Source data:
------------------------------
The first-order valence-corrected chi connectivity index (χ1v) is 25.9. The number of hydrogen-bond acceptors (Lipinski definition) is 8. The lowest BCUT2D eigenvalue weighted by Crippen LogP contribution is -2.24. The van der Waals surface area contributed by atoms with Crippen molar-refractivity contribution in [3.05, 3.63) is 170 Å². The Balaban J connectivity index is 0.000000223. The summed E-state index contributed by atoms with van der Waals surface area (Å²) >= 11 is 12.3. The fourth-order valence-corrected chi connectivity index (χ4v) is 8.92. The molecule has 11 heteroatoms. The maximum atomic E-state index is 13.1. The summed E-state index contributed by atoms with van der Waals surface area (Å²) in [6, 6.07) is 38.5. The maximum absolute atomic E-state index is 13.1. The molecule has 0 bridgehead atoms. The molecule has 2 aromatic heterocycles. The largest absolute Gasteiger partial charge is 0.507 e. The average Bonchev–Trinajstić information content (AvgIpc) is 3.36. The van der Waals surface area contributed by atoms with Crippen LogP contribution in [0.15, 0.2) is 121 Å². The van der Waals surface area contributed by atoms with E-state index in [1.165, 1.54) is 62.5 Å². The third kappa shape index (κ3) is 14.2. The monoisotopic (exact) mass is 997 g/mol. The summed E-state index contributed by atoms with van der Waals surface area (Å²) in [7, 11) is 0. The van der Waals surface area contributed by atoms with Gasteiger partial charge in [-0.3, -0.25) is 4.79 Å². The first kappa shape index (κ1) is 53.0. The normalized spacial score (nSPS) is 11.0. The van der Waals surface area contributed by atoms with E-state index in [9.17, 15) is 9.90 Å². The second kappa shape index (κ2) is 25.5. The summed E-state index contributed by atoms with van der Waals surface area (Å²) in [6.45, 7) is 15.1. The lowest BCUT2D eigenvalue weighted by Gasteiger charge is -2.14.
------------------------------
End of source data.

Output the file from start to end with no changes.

The first-order valence-corrected chi connectivity index (χ1v) is 25.9. The number of hydrogen-bond acceptors (Lipinski definition) is 8. The lowest BCUT2D eigenvalue weighted by Crippen LogP contribution is -2.24. The van der Waals surface area contributed by atoms with Crippen molar-refractivity contribution in [3.05, 3.63) is 170 Å². The Balaban J connectivity index is 0.000000223. The summed E-state index contributed by atoms with van der Waals surface area (Å²) >= 11 is 12.3. The fourth-order valence-corrected chi connectivity index (χ4v) is 8.92. The molecule has 11 heteroatoms. The maximum atomic E-state index is 13.1. The summed E-state index contributed by atoms with van der Waals surface area (Å²) in [6, 6.07) is 38.5. The maximum absolute atomic E-state index is 13.1. The molecule has 0 bridgehead atoms. The molecule has 2 aromatic heterocycles. The largest absolute Gasteiger partial charge is 0.507 e. The average Bonchev–Trinajstić information content (AvgIpc) is 3.36. The van der Waals surface area contributed by atoms with Crippen LogP contribution in [0.15, 0.2) is 121 Å². The van der Waals surface area contributed by atoms with E-state index in [1.165, 1.54) is 62.5 Å². The third kappa shape index (κ3) is 14.2. The monoisotopic (exact) mass is 997 g/mol. The summed E-state index contributed by atoms with van der Waals surface area (Å²) in [7, 11) is 0. The van der Waals surface area contributed by atoms with Gasteiger partial charge in [-0.3, -0.25) is 4.79 Å². The first kappa shape index (κ1) is 53.0. The normalized spacial score (nSPS) is 11.0. The van der Waals surface area contributed by atoms with E-state index in [9.17, 15) is 9.90 Å². The second kappa shape index (κ2) is 25.5. The summed E-state index contributed by atoms with van der Waals surface area (Å²) in [6.45, 7) is 15.1. The lowest BCUT2D eigenvalue weighted by Gasteiger charge is -2.14.